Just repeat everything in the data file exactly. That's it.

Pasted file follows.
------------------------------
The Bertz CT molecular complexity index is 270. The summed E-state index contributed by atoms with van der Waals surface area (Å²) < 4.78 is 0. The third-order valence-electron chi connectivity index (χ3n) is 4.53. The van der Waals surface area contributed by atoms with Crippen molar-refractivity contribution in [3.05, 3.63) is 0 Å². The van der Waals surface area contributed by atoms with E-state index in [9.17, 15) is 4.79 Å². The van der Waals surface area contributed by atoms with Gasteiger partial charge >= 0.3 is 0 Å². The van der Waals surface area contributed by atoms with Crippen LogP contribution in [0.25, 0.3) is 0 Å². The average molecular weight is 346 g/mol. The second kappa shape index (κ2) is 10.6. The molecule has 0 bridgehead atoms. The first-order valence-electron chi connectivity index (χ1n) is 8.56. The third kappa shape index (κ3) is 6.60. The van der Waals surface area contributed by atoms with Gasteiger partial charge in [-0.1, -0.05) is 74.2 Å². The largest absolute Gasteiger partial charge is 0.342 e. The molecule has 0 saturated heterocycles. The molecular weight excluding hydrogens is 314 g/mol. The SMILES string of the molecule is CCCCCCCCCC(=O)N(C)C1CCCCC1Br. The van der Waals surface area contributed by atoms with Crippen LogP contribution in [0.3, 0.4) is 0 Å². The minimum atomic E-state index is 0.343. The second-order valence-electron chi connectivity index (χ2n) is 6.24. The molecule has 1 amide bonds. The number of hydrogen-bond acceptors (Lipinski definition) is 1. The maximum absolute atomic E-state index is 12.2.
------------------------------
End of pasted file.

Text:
The Bertz CT molecular complexity index is 270. The summed E-state index contributed by atoms with van der Waals surface area (Å²) < 4.78 is 0. The third-order valence-electron chi connectivity index (χ3n) is 4.53. The van der Waals surface area contributed by atoms with Crippen molar-refractivity contribution in [3.05, 3.63) is 0 Å². The van der Waals surface area contributed by atoms with E-state index in [9.17, 15) is 4.79 Å². The van der Waals surface area contributed by atoms with Gasteiger partial charge >= 0.3 is 0 Å². The van der Waals surface area contributed by atoms with Crippen LogP contribution in [0.25, 0.3) is 0 Å². The average molecular weight is 346 g/mol. The second kappa shape index (κ2) is 10.6. The molecule has 0 bridgehead atoms. The first-order valence-electron chi connectivity index (χ1n) is 8.56. The third kappa shape index (κ3) is 6.60. The van der Waals surface area contributed by atoms with Gasteiger partial charge in [-0.1, -0.05) is 74.2 Å². The largest absolute Gasteiger partial charge is 0.342 e. The molecule has 0 saturated heterocycles. The molecular weight excluding hydrogens is 314 g/mol. The SMILES string of the molecule is CCCCCCCCCC(=O)N(C)C1CCCCC1Br. The van der Waals surface area contributed by atoms with Crippen LogP contribution in [0.3, 0.4) is 0 Å². The minimum atomic E-state index is 0.343. The second-order valence-electron chi connectivity index (χ2n) is 6.24. The molecule has 1 amide bonds. The number of hydrogen-bond acceptors (Lipinski definition) is 1. The maximum absolute atomic E-state index is 12.2.